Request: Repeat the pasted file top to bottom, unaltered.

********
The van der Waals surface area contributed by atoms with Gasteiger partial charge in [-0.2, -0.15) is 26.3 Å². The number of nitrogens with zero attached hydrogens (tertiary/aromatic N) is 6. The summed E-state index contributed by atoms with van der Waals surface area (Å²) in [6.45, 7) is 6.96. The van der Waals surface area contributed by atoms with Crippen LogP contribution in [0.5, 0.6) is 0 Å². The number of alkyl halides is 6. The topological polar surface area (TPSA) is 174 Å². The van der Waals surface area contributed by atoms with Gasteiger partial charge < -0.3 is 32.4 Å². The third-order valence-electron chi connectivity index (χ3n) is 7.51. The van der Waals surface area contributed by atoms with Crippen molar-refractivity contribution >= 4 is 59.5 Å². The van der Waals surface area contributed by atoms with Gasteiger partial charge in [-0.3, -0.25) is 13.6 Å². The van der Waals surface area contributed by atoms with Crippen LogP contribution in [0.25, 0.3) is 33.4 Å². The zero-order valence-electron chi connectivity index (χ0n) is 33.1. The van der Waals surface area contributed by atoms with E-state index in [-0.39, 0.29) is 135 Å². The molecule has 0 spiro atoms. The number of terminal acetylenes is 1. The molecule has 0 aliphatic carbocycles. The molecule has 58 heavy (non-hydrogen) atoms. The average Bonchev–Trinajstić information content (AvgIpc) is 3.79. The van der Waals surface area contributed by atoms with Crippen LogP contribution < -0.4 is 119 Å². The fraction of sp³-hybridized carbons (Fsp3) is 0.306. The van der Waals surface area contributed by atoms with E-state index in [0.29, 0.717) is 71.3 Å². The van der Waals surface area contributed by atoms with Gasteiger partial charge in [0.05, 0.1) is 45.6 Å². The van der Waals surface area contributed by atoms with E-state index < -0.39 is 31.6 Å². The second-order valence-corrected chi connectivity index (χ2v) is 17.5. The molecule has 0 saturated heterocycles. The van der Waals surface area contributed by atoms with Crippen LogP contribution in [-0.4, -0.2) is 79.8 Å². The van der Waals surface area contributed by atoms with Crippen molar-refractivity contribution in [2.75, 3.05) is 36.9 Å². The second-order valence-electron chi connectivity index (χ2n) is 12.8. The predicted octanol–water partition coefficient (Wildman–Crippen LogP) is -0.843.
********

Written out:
The van der Waals surface area contributed by atoms with Gasteiger partial charge in [-0.2, -0.15) is 26.3 Å². The number of nitrogens with zero attached hydrogens (tertiary/aromatic N) is 6. The summed E-state index contributed by atoms with van der Waals surface area (Å²) in [6.45, 7) is 6.96. The van der Waals surface area contributed by atoms with Crippen LogP contribution in [0.5, 0.6) is 0 Å². The number of alkyl halides is 6. The topological polar surface area (TPSA) is 174 Å². The van der Waals surface area contributed by atoms with Gasteiger partial charge < -0.3 is 32.4 Å². The third-order valence-electron chi connectivity index (χ3n) is 7.51. The van der Waals surface area contributed by atoms with Crippen molar-refractivity contribution >= 4 is 59.5 Å². The van der Waals surface area contributed by atoms with Gasteiger partial charge in [-0.3, -0.25) is 13.6 Å². The van der Waals surface area contributed by atoms with Crippen LogP contribution in [0.25, 0.3) is 33.4 Å². The zero-order valence-electron chi connectivity index (χ0n) is 33.1. The van der Waals surface area contributed by atoms with E-state index in [-0.39, 0.29) is 135 Å². The molecule has 0 spiro atoms. The number of terminal acetylenes is 1. The molecule has 0 aliphatic carbocycles. The molecule has 58 heavy (non-hydrogen) atoms. The average Bonchev–Trinajstić information content (AvgIpc) is 3.79. The van der Waals surface area contributed by atoms with Crippen LogP contribution < -0.4 is 119 Å². The fraction of sp³-hybridized carbons (Fsp3) is 0.306. The van der Waals surface area contributed by atoms with E-state index in [0.29, 0.717) is 71.3 Å². The van der Waals surface area contributed by atoms with Gasteiger partial charge in [0.05, 0.1) is 45.6 Å². The van der Waals surface area contributed by atoms with E-state index < -0.39 is 31.6 Å². The second-order valence-corrected chi connectivity index (χ2v) is 17.5. The molecule has 0 saturated heterocycles. The van der Waals surface area contributed by atoms with Crippen LogP contribution in [-0.4, -0.2) is 79.8 Å². The van der Waals surface area contributed by atoms with Crippen molar-refractivity contribution in [2.75, 3.05) is 36.9 Å². The second-order valence-electron chi connectivity index (χ2n) is 12.8. The predicted octanol–water partition coefficient (Wildman–Crippen LogP) is -0.843.